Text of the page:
U.S.-China Talks Resume, Chinese Officials Set to Visit U.S. Farms

China trade talks resumed in Washington, D.C. Thursday. ( MGN Image )

(Bloomberg) -- Trade negotiators from the U.S. and China resumed face-to-face talks in Washington, as the Trump administration said a Chinese delegation will visit American farmlands next week.

Talks between a Chinese delegation led by Liao Min, a vice minister for finance, and Deputy U.S. Trade Representative Jeffrey Gerrish began Thursday and are scheduled to continue Friday. The negotiations are expected to lay the ground-work for top-level negotiations between U.S. Trade Representative Robert Lighthizer, Treasury Secretary Steven Mnuchin and Vice Premier Liu He in October in Washington. An exact date for that meeting hasn’t been released.

The burst of diplomacy follows two months of ratcheting up of the trade war after senior officials last met in Shanghai in late July. Frustrated by the lack of progress after that meeting, President Donald Trump announced an increase in planned tariffs on an additional batch of $300 billion of Chinese goods to 15% from 10%, which he began imposing on Sept. 1. Tariffs on some goods was delayed to Dec. 15.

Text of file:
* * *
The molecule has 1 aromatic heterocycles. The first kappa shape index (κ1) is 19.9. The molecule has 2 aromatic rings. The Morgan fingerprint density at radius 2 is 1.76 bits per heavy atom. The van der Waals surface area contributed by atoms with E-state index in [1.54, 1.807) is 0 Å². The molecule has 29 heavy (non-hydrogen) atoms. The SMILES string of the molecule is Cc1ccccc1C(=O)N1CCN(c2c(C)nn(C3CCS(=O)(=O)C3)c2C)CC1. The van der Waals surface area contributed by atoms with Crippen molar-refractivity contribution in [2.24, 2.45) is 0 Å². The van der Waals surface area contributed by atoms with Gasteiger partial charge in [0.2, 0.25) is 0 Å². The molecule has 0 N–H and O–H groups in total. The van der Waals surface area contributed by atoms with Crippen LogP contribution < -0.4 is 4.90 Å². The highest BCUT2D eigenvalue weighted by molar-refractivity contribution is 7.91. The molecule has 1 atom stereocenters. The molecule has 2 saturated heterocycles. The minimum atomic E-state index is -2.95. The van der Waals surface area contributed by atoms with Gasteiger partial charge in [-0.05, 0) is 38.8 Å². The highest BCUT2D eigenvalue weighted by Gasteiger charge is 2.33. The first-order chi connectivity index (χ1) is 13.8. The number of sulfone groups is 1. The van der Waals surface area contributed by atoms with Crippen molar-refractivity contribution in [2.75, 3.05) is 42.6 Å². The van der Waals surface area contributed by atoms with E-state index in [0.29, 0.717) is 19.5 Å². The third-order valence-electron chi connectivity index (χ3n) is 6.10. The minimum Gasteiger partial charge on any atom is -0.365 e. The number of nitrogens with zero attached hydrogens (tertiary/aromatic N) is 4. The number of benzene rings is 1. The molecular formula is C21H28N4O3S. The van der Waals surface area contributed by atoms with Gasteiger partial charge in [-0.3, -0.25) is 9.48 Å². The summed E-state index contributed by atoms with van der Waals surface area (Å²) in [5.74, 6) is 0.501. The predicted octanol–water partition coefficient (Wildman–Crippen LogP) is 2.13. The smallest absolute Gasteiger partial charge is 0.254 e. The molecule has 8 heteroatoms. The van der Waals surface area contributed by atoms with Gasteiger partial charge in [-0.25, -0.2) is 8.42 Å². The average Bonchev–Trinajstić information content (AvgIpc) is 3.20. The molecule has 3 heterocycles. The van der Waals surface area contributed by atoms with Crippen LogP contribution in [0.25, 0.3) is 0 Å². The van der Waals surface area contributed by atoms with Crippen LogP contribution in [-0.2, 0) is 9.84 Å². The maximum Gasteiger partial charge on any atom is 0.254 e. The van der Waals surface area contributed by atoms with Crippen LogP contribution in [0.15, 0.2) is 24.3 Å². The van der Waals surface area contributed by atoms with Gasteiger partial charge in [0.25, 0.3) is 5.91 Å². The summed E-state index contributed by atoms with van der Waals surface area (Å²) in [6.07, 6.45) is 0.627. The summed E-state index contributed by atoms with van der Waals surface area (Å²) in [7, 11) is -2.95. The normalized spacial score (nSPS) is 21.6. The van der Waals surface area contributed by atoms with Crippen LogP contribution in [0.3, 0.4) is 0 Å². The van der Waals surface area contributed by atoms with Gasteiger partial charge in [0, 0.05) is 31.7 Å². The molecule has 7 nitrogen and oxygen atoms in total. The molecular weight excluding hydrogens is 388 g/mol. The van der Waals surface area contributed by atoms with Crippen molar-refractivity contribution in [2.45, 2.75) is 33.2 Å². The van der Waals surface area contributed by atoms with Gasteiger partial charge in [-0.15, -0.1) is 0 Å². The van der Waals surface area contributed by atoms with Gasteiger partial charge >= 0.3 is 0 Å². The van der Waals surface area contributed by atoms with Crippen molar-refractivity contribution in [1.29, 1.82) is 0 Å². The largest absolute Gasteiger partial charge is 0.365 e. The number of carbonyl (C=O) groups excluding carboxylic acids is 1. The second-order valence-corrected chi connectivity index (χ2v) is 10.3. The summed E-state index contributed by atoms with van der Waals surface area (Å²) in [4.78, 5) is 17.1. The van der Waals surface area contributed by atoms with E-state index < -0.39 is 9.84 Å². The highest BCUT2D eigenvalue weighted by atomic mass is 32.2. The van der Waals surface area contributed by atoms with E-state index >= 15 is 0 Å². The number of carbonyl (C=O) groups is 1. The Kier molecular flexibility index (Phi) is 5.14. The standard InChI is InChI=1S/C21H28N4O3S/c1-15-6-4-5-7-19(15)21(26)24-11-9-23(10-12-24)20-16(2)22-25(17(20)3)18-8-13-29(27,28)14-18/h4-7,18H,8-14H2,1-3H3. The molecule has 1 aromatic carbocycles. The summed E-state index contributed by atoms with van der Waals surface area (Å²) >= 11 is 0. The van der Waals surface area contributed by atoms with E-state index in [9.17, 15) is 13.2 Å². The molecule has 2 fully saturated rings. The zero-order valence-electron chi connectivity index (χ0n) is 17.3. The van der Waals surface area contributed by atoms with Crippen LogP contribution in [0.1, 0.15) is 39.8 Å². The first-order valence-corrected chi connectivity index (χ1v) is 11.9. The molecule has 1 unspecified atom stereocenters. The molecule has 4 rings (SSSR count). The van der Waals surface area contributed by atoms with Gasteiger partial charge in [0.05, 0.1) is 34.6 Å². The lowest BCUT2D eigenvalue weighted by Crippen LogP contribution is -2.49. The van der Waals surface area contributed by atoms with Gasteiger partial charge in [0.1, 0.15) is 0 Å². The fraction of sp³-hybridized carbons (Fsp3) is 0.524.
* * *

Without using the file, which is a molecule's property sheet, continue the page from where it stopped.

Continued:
Trump later announced a two-week delay on increasing existing tariffs on $250 billion of Chinese goods to 30% from 25%, which is now set for Oct. 15.

China has targeted U.S. exports including agriculture products with retaliatory tariffs, hitting farmers who are also dealing with unpredictable weather and low commodity prices.

U.S. Agriculture Department Secretary Sonny Perdue said Thursday that Chinese officials will visit American farms next week as part of efforts to “build goodwill.”

Perdue added that he didn’t have any further details about the trip, and that he doesn’t know if Beijing plans to make an announcement about additional purchases of U.S. farm goods during the visit.

Commerce Secretary Wilbur Ross on Thursday reiterated the Trump administration is pressing for a deal that commits Beijing to a wide range of deep economic reforms.

“What we need is to correct the big imbalances, not just the current trade deficit, but also the structural imbalances, the impediments to market access, disrespect for intellectual property, forced technology transfers,” Ross said in an interview with Fox Business Network’s Maria Bartiromo. “So it’s more complicated than just buying a few more soybeans.”


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